California Sees Modern-Day Gold Rush

The 1849 Gold Rush on California drew unprecedented numbers of prospectors to the American West. Now, 160 years later, as the recession bites across the state, there is still gold in them thar hills -- and new treasure hunters have joined the chase. With the precious metal trading at almost $1,000 an ounce, it's a gamble that, for the lucky ones, could really pan out.

From Downieville in the north to Modesto and the Mojave desert outside Los Angeles, the state is seeing prospectors in growing numbers. Pat Keene, who runs a mining equipment store in the Chatsworth area of L.A., says his customer base doubled this year. "I know a lot of people who have lost their jobs who are out prospecting for gold," he says.

VIDEO: Modern-Day Gold Rush
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Unlike the gold prospectors of the 19th century, today's diggers have the benefit of sophisticated metal detectors that can help them zero in on nuggets hidden in the clay. But apart from that, the methods have changed little in a century and a half. In river beds they use sieves and on dry land they use small shovels and pickaxes – which makes for thirsty work under the California sun. Many prospectors join clubs that go out together for a weekend, digging for gold by day and sitting around campfires swapping stories by night.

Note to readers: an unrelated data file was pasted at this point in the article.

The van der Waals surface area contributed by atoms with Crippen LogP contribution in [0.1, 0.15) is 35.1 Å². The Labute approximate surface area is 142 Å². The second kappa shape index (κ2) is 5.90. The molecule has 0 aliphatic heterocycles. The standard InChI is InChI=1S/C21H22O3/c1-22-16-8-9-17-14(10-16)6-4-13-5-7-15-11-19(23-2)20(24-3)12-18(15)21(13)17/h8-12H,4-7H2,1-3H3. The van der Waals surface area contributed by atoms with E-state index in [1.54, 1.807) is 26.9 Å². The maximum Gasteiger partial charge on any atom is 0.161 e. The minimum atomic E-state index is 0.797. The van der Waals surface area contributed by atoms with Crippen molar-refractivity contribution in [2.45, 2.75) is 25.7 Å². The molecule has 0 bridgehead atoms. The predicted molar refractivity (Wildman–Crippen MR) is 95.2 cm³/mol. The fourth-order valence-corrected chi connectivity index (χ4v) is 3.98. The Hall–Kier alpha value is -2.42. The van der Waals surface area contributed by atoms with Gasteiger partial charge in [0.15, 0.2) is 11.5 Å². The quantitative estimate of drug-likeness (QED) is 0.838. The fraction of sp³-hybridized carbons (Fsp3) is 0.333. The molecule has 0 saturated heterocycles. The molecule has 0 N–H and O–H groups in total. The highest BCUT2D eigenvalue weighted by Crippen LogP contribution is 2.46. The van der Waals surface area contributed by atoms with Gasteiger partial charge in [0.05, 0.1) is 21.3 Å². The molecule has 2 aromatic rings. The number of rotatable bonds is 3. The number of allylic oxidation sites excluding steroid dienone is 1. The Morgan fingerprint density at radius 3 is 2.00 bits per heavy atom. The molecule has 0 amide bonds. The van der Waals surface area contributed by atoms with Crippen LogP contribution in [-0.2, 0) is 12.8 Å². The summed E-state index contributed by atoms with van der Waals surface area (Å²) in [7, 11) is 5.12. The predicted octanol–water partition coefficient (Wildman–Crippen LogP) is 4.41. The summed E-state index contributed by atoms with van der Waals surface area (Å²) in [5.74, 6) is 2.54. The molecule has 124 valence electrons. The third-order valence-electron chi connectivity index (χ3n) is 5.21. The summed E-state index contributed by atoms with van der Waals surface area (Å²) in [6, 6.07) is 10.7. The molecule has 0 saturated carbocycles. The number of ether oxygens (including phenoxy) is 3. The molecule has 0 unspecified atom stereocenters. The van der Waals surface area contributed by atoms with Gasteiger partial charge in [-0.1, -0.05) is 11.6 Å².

Keene is a third-generation prospector, and says he has gold in his blood. But it is the rising price of gold that attracts many of the newcomers. Five years ago an ounce of gold cost $420. Today that same ounce costs $923, as people see gold as a safer investment than many of the financial instruments that have crashed over recent months.

We met one rookie, Ian Oeder, from Paso Robles, who had come out for the first time and found a small gold nugget just five minutes after starting. He was almost speechless. "It is so cool – I don't know what to do… I am not selling it, that's for sure," he said, proudly showing a little fleck of gold that is worth at most $20. But the excitement of finding gold goes beyond the financial payback.

"It is kind of like being a modern-day pirate," says Keene. "You're looking for treasure, and when you find it, there's nothing quite like it."

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